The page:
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The political association of van Diemen's land: a failed experiment in democracy


Ward, M, The political association of van Diemen's land: a failed experiment in democracy, Papers and Proceedings: Tasmanian Historical Research Association, 67, (3) pp. 59-75. ISSN 0039-9809 (2020) [Non Refereed Article]

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In the early 1830s Van Diemen's Land was ruled by its lieutenant-governor under instructions from the British government, and colonists had no voice. The Political Association of Van Diemen's Land had a short and unsuccessful existence after it was established, according to its proponents' rhetoric, to represent the free people of Van Diemen's Land in front of the lieutenant-governor and, if necessary, parliamentarians in London. In reality, a significant factor in its establishment was the hostility of its leaders towards George Arthur's rule, although there was undeniably also a real desire by some to accelerate the introduction of 'free institutions' such as an elected legislature and trial by civil jury. These objectives conflicted with Arthur's vision of a well-functioning penal colony, so he flatly refused to recognise or communicate with the Association. This led to it being ineffective from the outset and, coupled with some poor choices of issues to campaign on, the Political Association failed within eighteen months.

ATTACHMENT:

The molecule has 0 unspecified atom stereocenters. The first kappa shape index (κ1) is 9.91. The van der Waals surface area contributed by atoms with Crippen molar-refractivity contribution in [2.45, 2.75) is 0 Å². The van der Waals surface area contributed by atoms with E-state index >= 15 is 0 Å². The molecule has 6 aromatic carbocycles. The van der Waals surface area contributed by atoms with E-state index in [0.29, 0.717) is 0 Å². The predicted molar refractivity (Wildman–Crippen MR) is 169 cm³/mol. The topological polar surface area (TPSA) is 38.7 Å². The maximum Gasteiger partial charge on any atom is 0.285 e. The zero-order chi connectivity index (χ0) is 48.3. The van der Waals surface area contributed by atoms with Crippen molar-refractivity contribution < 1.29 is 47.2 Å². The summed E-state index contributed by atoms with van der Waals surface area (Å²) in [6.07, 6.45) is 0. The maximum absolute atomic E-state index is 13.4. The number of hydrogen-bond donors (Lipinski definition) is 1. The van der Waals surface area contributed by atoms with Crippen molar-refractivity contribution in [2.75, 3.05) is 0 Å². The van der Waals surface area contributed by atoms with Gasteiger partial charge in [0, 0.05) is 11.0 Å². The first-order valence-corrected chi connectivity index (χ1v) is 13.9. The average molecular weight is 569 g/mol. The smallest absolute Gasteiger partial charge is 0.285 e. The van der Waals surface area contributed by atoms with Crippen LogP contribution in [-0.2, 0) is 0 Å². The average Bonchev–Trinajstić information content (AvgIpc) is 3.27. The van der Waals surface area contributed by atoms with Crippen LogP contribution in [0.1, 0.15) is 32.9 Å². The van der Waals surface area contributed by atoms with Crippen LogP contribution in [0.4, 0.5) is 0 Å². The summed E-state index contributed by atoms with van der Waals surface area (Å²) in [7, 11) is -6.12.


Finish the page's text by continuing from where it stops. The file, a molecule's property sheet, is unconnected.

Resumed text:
Item Details

Item Type:Non Refereed Article
Keywords:Van Diemen's Land, political association, Thomas Horne, George Arthur
Research Division:History, Heritage and Archaeology
Research Group:Historical studies
Research Field:Australian history
Objective Division:Expanding Knowledge
Objective Group:Expanding knowledge
Objective Field:Expanding knowledge in history, heritage and archaeology
UTAS Author:Ward, M (Dr Malcolm Ward)
ID Code:148137
Year Published:2020
Deposited By:History and Classics
Deposited On:2021-12-07
Last Modified:2021-12-08

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